The Stimpmeter is a device used to measure the speed of a golf course putting greenby applying a known force to a golf ball and measuring the distance traveled in feet.
The device is an extruded aluminum bar, 36 in long and 1.75 in wide, with a V-shaped groove extending along its entire length, supporting the ball at two points, half an inch apart. It is tapered at one end by removing metal from its underside to reduce the bounce of the ball as it rolls onto the green. It has a notch at a right angle to the length of the bar 30 in from the lower tapered end where the ball is placed. The notch may be a hole completely through the bar or just a depression in it. The ball is pulled out of the notch by gravity when the device is slowly raised to an angle of about 20°, rolling onto the green at a repeatable velocity of 6.00 ft/s. The distance traveled by the ball in feet is the 'speed' of the putting green. Six distances, three in each of two opposite directions, should be averaged on a flat section of the putting green.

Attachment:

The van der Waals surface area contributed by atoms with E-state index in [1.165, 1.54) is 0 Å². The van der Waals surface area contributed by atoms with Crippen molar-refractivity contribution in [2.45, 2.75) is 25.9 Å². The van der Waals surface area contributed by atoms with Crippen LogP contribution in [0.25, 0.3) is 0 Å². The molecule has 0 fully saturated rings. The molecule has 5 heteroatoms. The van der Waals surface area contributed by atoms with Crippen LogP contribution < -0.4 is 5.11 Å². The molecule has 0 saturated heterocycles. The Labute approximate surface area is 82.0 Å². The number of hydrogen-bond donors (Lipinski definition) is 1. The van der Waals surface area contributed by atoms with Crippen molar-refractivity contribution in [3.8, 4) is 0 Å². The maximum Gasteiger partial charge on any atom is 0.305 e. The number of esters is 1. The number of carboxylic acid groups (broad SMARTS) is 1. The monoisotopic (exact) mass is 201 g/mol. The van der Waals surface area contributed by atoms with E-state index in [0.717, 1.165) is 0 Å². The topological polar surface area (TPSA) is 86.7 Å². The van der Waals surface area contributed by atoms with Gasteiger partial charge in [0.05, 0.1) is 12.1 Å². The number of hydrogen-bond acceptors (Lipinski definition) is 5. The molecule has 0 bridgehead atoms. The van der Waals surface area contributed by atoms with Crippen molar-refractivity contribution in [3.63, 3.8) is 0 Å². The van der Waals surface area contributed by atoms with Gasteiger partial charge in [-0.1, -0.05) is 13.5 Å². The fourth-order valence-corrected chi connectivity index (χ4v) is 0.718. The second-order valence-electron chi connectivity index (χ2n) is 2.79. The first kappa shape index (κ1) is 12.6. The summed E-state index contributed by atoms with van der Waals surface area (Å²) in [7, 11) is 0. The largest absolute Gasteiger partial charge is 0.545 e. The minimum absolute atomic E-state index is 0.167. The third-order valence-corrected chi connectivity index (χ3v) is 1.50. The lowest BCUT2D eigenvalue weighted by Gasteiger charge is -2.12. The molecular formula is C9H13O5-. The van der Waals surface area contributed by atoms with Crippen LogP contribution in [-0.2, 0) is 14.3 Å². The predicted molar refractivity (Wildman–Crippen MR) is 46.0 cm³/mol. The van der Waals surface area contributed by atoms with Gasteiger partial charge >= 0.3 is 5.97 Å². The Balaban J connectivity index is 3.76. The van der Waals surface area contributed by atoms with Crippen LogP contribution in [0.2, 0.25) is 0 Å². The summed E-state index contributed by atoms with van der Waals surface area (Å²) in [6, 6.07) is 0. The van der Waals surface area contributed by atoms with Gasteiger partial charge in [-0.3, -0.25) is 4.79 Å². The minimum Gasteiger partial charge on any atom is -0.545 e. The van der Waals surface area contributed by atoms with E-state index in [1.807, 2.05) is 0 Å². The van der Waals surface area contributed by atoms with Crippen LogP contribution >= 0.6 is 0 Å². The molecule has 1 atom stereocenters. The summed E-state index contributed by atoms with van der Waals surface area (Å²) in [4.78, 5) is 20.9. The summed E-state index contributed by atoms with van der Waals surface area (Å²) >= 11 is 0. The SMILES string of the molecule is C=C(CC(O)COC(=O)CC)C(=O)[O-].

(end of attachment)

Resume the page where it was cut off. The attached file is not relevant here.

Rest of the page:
One problem with most modern greens is finding a near level surface as required in the USGA handbook. Many greens cannot be correctly measured as you cannot find an area where the measured distance or green speed in opposing directions is less than a foot, particularly when they are very fast requiring a very long level surface.
The USGA stimpmetered putting greens across the country to produce the following recommendations:
Slow greens: 4.5 feet
Medium greens: 6.5 feet
Fast greens: 8.5 feet
For the U.S. Open, they recommend:
Slow greens: 6.5 feet
Medium greens: 8.5 feet
Fast greens: 10.5 feet
Some of the fastest greens in the world are at Oakmont where greens speeds can reach 13-15 feet